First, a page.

“But let’s step back a bit. I was there, too, at that time. Well, almost. I graduated from the University of Wisconsin with an MBA in 1956, and went to work as a securities analyst at the American National Bank and Trust Company on LaSalle Street in Chicago. That is a long story, most suited for my own book someday. In early 1959, I relocated to Rochester, MN as the junior member of a team managing the Mayo Foundation dollars. This was two years after the event referred to as the beginning of an era when Norris and others had raised capital to put Control Data on its way. So also was the stock on its way, a subject of coffee shop talk, even at the Mayo Clinic where the spectacular rise in the price of the stock was discussed almost daily because it was indeed like a rocket ship. By 1961 or so, the stock had gone to $100, but ultimately, adjusted for splits, that $1 stock became worth well over $700 per share. Millions were made, even by those who sold along the way to buy what became a very expensive car or house!
“But, I digress too much. As I said, I was there, and lived through most of it. Company after company followed in those footsteps raising capital at $1 per share or $1.15 if there was a broker—$1 for the company and $0.15 for the broker. They were well paid; imagine a 15% commission today! And on and on it went, some succeeding, some failing, but if you lived through it, as I did, this is a fascinating, well researched and well written book that will bring back memories. Even if you did not live through that period, you will find it captivating if you let Don take you back in time to experience it as if you were there. But this book is not just about Control Data; as the title suggests, you will read the story of Medtronic’s beginning as well as many others, such as Cray Research and Possis. You will also read about our one and only Manny Villafana, his successes (St. Jude) and failures (CABG Medical). As George Zimmer said with his signature slogan in the Men’s Wearhouse commercial, ‘I guarantee you will like it.’”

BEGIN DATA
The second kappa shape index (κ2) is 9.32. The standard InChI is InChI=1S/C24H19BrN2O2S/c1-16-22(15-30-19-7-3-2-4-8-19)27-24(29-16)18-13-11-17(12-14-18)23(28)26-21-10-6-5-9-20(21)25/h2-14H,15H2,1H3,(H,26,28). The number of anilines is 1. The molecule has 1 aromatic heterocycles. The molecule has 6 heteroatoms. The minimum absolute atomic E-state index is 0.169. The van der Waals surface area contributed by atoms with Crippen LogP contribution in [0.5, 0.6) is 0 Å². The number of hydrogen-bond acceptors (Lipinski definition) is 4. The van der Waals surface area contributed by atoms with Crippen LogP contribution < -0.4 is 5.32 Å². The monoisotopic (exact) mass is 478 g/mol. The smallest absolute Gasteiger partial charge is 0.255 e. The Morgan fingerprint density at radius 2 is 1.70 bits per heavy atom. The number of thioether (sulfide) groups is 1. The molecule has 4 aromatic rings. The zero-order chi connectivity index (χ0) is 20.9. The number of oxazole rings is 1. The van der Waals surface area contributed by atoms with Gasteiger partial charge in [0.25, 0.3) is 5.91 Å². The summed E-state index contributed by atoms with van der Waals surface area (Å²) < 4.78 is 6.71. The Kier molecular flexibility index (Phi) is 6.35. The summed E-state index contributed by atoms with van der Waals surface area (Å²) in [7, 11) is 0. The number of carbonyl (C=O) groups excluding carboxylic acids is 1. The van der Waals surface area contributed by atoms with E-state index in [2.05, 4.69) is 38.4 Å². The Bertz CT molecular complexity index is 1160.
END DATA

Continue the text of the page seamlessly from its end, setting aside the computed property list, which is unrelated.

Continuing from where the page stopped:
“A riveting narrative, deftly painted of interesting personalities, key events and how it all unfolded and continues to impact markets today. An excellent storyteller, Donald Hall brings focus, clarity, and color to a complicated subject. ”
George Bonniwell, former president, Craig–Hallum, Inc. brokerage firm
“A very engaging, readable narrative describing an important economic development in both the region and the country. ”
John Rollwagen, former Chairman and CEO of Cray Research
“Deeply researched . colorful . a significant contribution to Minnesota’s business history. ”
Dave Beal, retired columnist and executive business editor, St. Paul Pioneer Press
“Great job on the history of Control Data and the local market. Everybody from that period will love it. ”
Howard O’Connell, former president and chairman of John Kinnard and Co. brokerage firm
“A magnificent piece of work. Fascinating. ”
Norbert Berg, former deputy chairman of Control Data Corporation
“Very interesting. An excellent review of Control Data. ”
Dick Lareau, senior partner at the Oppenheimer law firm, former director of Control Data and member of the executive committee
“A wonderful history of local commerce.”
Dr. Arnold Leonard, M.D., Ph.D., former head of pediatric surgery at the University of Minnesota